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Pushing 35 vs 16 vs 8


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#1 Doug Frerichs

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Posted 18 December 2011 - 11:02 PM

A friend of mine has a belief that you get better results pushing 35mm than you do with 16 (and 16 better than 8, for which he says you don't get much results at all) because 35 has more image area/surface area. To me, this did not make sense, since it is the same stock, just a smaller portion of it, so why would that make a difference? Anyhow, if he is in fact right, could someone explain more in depth why? Thanks
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#2 Chris Burke

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Posted 18 December 2011 - 11:31 PM

A friend of mine has a belief that you get better results pushing 35mm than you do with 16 (and 16 better than 8, for which he says you don't get much results at all) because 35 has more image area/surface area. To me, this did not make sense, since it is the same stock, just a smaller portion of it, so why would that make a difference? Anyhow, if he is in fact right, could someone explain more in depth why? Thanks

with the latest kodak stocks, you get great results in all formats. I have pushed 7219 in super 8 and have been amazed by the results, with a push one, I could really dig into the shadows. True you get better results with 16 or 35, but with super 8, believe it or not, the results are great.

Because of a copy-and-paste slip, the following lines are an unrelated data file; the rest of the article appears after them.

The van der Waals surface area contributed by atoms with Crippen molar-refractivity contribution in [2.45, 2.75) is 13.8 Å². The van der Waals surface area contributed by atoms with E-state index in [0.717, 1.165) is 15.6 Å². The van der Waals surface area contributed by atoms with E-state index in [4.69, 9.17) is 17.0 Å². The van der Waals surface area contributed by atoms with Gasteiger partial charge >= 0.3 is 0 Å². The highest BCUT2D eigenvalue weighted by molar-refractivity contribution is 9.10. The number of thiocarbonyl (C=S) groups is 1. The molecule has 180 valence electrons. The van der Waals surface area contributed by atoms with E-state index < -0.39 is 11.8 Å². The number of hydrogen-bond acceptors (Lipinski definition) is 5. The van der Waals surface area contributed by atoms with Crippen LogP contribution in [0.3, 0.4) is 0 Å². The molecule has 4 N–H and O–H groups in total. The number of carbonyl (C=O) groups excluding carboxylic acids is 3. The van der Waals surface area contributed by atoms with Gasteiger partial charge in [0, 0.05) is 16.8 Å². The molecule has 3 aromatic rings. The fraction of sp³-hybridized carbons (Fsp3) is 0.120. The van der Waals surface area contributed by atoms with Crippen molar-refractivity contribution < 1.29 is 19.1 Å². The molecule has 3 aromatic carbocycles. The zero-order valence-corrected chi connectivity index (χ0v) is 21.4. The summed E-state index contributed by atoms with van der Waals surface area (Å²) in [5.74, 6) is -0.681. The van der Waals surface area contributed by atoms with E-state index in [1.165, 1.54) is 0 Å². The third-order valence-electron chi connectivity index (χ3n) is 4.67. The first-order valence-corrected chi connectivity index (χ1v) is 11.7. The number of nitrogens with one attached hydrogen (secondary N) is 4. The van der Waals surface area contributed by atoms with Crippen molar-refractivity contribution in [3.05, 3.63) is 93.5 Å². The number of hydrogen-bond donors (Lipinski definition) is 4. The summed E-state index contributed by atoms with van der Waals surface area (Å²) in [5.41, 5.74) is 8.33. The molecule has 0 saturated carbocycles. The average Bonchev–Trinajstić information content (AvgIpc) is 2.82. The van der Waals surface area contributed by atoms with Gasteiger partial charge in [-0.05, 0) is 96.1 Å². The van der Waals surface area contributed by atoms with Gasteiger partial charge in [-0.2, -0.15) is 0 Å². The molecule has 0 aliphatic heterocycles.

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#3 Doug Frerichs

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Posted 19 December 2011 - 12:17 AM

with the latest kodak stocks, you get great results in all formats. I have pushed 7219 in super 8 and have been amazed by the results, with a push one, I could really dig into the shadows. True you get better results with 16 or 35, but with super 8, believe it or not, the results are great.


Why do you get better results with 16 and 35? Is it because they are better at recording detail, so the results are better since there is more detail there to be had?
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#4 Adrian Sierkowski

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Posted 19 December 2011 - 12:16 PM

It's about the amount of enlargement relative to the final image size.
Think of this; on 35mm film, you got a good sized neg, going onto a big screen. The grain is a certain size relative to that (pushed or not). With S16mm, you have the same sized screen but a smaller neg in relation to that screen, hence it's more enlarged. This enlargement makes the grain bigger in relation to the screen and thereby more noticeable. So when you push and the image gets grainer, a 16mm neg will have "more grain," than a 35mm neg because it's more enlarged-- grain and all-- to get to the larger screen.

That being said, you can push any film you want and get results. Whether the added grain is a problem or not is up to you.
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